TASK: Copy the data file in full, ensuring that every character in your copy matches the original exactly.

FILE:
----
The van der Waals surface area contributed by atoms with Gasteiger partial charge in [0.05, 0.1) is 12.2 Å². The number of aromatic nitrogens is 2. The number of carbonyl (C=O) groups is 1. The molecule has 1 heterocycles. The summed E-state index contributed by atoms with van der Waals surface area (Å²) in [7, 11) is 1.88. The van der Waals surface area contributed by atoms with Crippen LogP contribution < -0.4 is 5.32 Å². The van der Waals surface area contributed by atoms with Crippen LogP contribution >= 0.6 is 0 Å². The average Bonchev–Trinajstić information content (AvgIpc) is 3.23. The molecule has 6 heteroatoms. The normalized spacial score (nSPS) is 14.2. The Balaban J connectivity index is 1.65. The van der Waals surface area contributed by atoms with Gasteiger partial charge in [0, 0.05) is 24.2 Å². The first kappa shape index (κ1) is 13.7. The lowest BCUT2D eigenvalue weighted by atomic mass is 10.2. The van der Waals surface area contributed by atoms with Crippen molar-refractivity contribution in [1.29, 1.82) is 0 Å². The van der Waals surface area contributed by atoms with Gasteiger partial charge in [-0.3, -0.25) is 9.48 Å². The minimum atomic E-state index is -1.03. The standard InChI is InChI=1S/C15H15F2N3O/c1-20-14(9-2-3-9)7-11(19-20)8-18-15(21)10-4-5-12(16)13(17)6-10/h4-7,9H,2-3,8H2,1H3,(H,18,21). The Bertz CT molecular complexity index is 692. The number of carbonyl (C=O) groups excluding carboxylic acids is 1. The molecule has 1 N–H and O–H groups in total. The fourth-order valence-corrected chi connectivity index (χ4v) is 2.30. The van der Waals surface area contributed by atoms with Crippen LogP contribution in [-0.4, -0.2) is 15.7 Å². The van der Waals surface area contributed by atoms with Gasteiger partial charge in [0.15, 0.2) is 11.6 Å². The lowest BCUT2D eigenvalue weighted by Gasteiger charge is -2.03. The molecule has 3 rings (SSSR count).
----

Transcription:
The van der Waals surface area contributed by atoms with Gasteiger partial charge in [0.05, 0.1) is 12.2 Å². The number of aromatic nitrogens is 2. The number of carbonyl (C=O) groups is 1. The molecule has 1 heterocycles. The summed E-state index contributed by atoms with van der Waals surface area (Å²) in [7, 11) is 1.88. The van der Waals surface area contributed by atoms with Crippen LogP contribution < -0.4 is 5.32 Å². The van der Waals surface area contributed by atoms with Crippen LogP contribution >= 0.6 is 0 Å². The average Bonchev–Trinajstić information content (AvgIpc) is 3.23. The molecule has 6 heteroatoms. The normalized spacial score (nSPS) is 14.2. The Balaban J connectivity index is 1.65. The van der Waals surface area contributed by atoms with Gasteiger partial charge in [0, 0.05) is 24.2 Å². The first kappa shape index (κ1) is 13.7. The lowest BCUT2D eigenvalue weighted by atomic mass is 10.2. The van der Waals surface area contributed by atoms with Crippen molar-refractivity contribution in [1.29, 1.82) is 0 Å². The van der Waals surface area contributed by atoms with Gasteiger partial charge in [-0.3, -0.25) is 9.48 Å². The minimum atomic E-state index is -1.03. The standard InChI is InChI=1S/C15H15F2N3O/c1-20-14(9-2-3-9)7-11(19-20)8-18-15(21)10-4-5-12(16)13(17)6-10/h4-7,9H,2-3,8H2,1H3,(H,18,21). The Bertz CT molecular complexity index is 692. The number of carbonyl (C=O) groups excluding carboxylic acids is 1. The molecule has 1 N–H and O–H groups in total. The fourth-order valence-corrected chi connectivity index (χ4v) is 2.30. The van der Waals surface area contributed by atoms with Crippen LogP contribution in [-0.4, -0.2) is 15.7 Å². The van der Waals surface area contributed by atoms with Gasteiger partial charge in [0.15, 0.2) is 11.6 Å². The lowest BCUT2D eigenvalue weighted by Gasteiger charge is -2.03. The molecule has 3 rings (SSSR count).